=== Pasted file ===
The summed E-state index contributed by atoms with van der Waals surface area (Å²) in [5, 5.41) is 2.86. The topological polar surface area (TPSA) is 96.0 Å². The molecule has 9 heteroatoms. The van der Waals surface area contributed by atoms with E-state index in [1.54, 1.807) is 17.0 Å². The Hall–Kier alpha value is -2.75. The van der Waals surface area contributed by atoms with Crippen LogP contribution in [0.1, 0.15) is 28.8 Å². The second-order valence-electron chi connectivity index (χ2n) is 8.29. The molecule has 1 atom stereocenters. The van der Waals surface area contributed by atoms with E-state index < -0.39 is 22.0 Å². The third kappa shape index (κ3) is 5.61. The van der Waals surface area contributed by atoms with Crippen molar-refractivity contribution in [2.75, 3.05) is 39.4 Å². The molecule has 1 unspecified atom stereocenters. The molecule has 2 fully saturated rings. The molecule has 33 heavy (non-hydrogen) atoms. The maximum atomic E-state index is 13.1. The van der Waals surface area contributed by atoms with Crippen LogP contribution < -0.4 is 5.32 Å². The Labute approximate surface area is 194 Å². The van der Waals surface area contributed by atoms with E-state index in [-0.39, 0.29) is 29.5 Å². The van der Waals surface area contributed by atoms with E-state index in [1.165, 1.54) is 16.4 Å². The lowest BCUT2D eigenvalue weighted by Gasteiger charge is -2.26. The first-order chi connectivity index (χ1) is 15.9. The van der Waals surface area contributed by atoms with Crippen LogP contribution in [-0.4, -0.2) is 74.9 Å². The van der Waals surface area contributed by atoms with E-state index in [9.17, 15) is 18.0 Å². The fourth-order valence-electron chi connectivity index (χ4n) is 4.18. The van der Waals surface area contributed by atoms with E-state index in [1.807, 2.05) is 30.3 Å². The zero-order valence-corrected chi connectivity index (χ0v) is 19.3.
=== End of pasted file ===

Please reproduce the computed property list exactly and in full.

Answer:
The summed E-state index contributed by atoms with van der Waals surface area (Å²) in [5, 5.41) is 2.86. The topological polar surface area (TPSA) is 96.0 Å². The molecule has 9 heteroatoms. The van der Waals surface area contributed by atoms with E-state index in [1.54, 1.807) is 17.0 Å². The Hall–Kier alpha value is -2.75. The van der Waals surface area contributed by atoms with Crippen LogP contribution in [0.1, 0.15) is 28.8 Å². The second-order valence-electron chi connectivity index (χ2n) is 8.29. The molecule has 1 atom stereocenters. The van der Waals surface area contributed by atoms with E-state index < -0.39 is 22.0 Å². The third kappa shape index (κ3) is 5.61. The van der Waals surface area contributed by atoms with Crippen molar-refractivity contribution in [2.75, 3.05) is 39.4 Å². The molecule has 1 unspecified atom stereocenters. The molecule has 2 fully saturated rings. The molecule has 33 heavy (non-hydrogen) atoms. The maximum atomic E-state index is 13.1. The van der Waals surface area contributed by atoms with Crippen LogP contribution < -0.4 is 5.32 Å². The Labute approximate surface area is 194 Å². The van der Waals surface area contributed by atoms with E-state index in [-0.39, 0.29) is 29.5 Å². The van der Waals surface area contributed by atoms with E-state index in [1.165, 1.54) is 16.4 Å². The lowest BCUT2D eigenvalue weighted by Gasteiger charge is -2.26. The first-order chi connectivity index (χ1) is 15.9. The van der Waals surface area contributed by atoms with Crippen LogP contribution in [-0.4, -0.2) is 74.9 Å². The van der Waals surface area contributed by atoms with E-state index in [9.17, 15) is 18.0 Å². The fourth-order valence-electron chi connectivity index (χ4n) is 4.18. The van der Waals surface area contributed by atoms with E-state index in [1.807, 2.05) is 30.3 Å². The zero-order valence-corrected chi connectivity index (χ0v) is 19.3.